High Server Availability It is always desirable to achieve high server availability. For example, if a Message Switch fails when it is transferring some messages, those messages will remain "stuck" on the Message Switch until it is repaired. In some service environments, such a delay would be unacceptable. Fail-over clustering is designed to provide very high server availability, for environments with this type of service requirement.
In a failover cluster, there are two computers (or occasionally several computers). One (primary) provides the service in normal situations. A second (failover) computer is present in order to run the service when the primary system fails. The primary system is monitored, with active checks every few seconds to ensure that the primary system is operating correctly.
The system performing the monitoring may be either the failover computer or an independent system (called the cluster controller). In the event of the active system failing, or failure of components associated with the active system such as network hardware, the monitoring system will detect the failure and the failover system will take over operation of the service. A key element of the fail-over clustering approach, is that both computers share a common file system. One approach is to provide this by using a dual ported RAID (Redundant Array of Independent Disks), so that the disk subsystem is not dependent on any single disk drive. An alternative approach is to utilize a SAN (Storage Area Network). LOAD BALANCING SERVER :
Solution Install your service or application onto multiple servers that are configured to share the workload. This type of configuration is a load-balanced cluster. Load balancing scales the performance of server-based programs, such as a Web server, by distributing client requests across multiple servers. Load balancing technologies, commonly referred to asload balancers, receive incoming requests and redirect them to a specific host if necessary.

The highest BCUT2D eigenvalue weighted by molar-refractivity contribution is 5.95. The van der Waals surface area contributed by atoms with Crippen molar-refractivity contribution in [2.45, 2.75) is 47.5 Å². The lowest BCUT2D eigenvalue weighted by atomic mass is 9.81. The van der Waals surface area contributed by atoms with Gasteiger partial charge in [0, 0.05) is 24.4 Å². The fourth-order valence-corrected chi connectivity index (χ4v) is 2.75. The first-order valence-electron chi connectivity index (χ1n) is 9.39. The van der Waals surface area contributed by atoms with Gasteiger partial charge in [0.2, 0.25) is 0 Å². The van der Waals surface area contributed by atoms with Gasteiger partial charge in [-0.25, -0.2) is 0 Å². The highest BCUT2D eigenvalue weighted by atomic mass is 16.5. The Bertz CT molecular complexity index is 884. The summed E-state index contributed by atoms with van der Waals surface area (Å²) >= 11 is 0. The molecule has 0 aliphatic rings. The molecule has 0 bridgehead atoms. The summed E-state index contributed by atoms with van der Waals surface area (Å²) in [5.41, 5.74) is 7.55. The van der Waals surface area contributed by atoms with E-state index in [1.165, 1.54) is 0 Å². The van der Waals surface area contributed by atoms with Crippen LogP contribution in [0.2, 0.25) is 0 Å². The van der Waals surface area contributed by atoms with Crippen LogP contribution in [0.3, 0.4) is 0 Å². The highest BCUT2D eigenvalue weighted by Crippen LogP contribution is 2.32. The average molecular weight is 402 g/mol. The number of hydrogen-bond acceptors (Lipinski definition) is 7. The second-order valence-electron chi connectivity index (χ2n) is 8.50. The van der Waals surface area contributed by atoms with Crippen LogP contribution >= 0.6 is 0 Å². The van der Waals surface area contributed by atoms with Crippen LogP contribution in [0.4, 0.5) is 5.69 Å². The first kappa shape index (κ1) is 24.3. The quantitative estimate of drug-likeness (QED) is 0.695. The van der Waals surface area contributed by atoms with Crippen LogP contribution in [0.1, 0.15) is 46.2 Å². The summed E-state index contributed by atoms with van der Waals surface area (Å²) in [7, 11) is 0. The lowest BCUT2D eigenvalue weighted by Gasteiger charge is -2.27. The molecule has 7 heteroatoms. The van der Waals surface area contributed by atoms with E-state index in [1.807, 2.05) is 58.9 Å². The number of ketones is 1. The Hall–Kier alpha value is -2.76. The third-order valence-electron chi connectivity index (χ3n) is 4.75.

The load-balanced hosts concurrently respond to different client requests, even multiple requests from the same client. For example, a Web browser may obtain the multiple images within a single Web page from different hosts in the cluster. This distributes the load, speeds up processing, and shortens the response time to clients. Load balancers use different algorithms to control traffic. The goal of these algorithms is to intelligently distribute load and/or maximize the utilization of all servers within the cluster. Some examples of these algorithms include:
Round-robin. A round-robin algorithm distributes the load equally to each server, regardless of the current number of connections or the response time. Round-robin is suitable when the servers in the cluster have equal processing capabilities; otherwise, some servers may receive more requests than they can process while others are using only part of their resources. Weighted round-robin. A weighted round-robin algorithm accounts for the different processing capabilities of each server.
Administrators manually assign a performance weight to each server, and a scheduling sequence is automatically generated according to the server weight. Requests are then directed to the different servers according to a round-robin scheduling sequence. Least-connection. A least-connection algorithm sends requests to servers in a cluster, based on which server is currently serving the fewest connections. Load-based. A load-based algorithm sends requests to servers in a cluster, based on which server currently has the lowest load.